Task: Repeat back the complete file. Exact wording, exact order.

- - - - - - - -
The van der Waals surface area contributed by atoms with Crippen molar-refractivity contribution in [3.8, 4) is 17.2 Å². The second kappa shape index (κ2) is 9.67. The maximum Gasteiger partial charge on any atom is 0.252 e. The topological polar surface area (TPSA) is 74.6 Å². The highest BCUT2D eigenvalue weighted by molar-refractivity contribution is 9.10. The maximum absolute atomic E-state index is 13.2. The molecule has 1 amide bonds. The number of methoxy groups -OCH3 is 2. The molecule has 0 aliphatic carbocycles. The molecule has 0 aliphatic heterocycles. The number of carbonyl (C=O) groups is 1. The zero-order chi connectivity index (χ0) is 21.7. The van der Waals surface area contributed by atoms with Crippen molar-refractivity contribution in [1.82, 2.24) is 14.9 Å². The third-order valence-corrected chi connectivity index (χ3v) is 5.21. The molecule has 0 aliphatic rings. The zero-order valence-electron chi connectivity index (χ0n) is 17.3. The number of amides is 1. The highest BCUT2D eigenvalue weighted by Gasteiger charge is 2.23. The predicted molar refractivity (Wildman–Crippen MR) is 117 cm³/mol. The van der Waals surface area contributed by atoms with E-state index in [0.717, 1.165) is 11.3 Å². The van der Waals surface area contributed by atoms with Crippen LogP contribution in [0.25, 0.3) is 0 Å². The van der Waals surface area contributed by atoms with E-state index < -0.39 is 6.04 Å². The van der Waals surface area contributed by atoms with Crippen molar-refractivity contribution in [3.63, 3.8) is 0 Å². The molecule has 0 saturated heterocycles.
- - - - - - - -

The van der Waals surface area contributed by atoms with Crippen molar-refractivity contribution in [3.8, 4) is 17.2 Å². The second kappa shape index (κ2) is 9.67. The maximum Gasteiger partial charge on any atom is 0.252 e. The topological polar surface area (TPSA) is 74.6 Å². The highest BCUT2D eigenvalue weighted by molar-refractivity contribution is 9.10. The maximum absolute atomic E-state index is 13.2. The molecule has 1 amide bonds. The number of methoxy groups -OCH3 is 2. The molecule has 0 aliphatic carbocycles. The molecule has 0 aliphatic heterocycles. The number of carbonyl (C=O) groups is 1. The zero-order chi connectivity index (χ0) is 21.7. The van der Waals surface area contributed by atoms with Crippen molar-refractivity contribution in [1.82, 2.24) is 14.9 Å². The third-order valence-corrected chi connectivity index (χ3v) is 5.21. The molecule has 0 aliphatic rings. The zero-order valence-electron chi connectivity index (χ0n) is 17.3. The number of amides is 1. The highest BCUT2D eigenvalue weighted by Gasteiger charge is 2.23. The predicted molar refractivity (Wildman–Crippen MR) is 117 cm³/mol. The van der Waals surface area contributed by atoms with E-state index in [0.717, 1.165) is 11.3 Å². The van der Waals surface area contributed by atoms with Crippen LogP contribution in [0.25, 0.3) is 0 Å². The van der Waals surface area contributed by atoms with E-state index < -0.39 is 6.04 Å². The van der Waals surface area contributed by atoms with Crippen molar-refractivity contribution in [3.63, 3.8) is 0 Å². The molecule has 0 saturated heterocycles.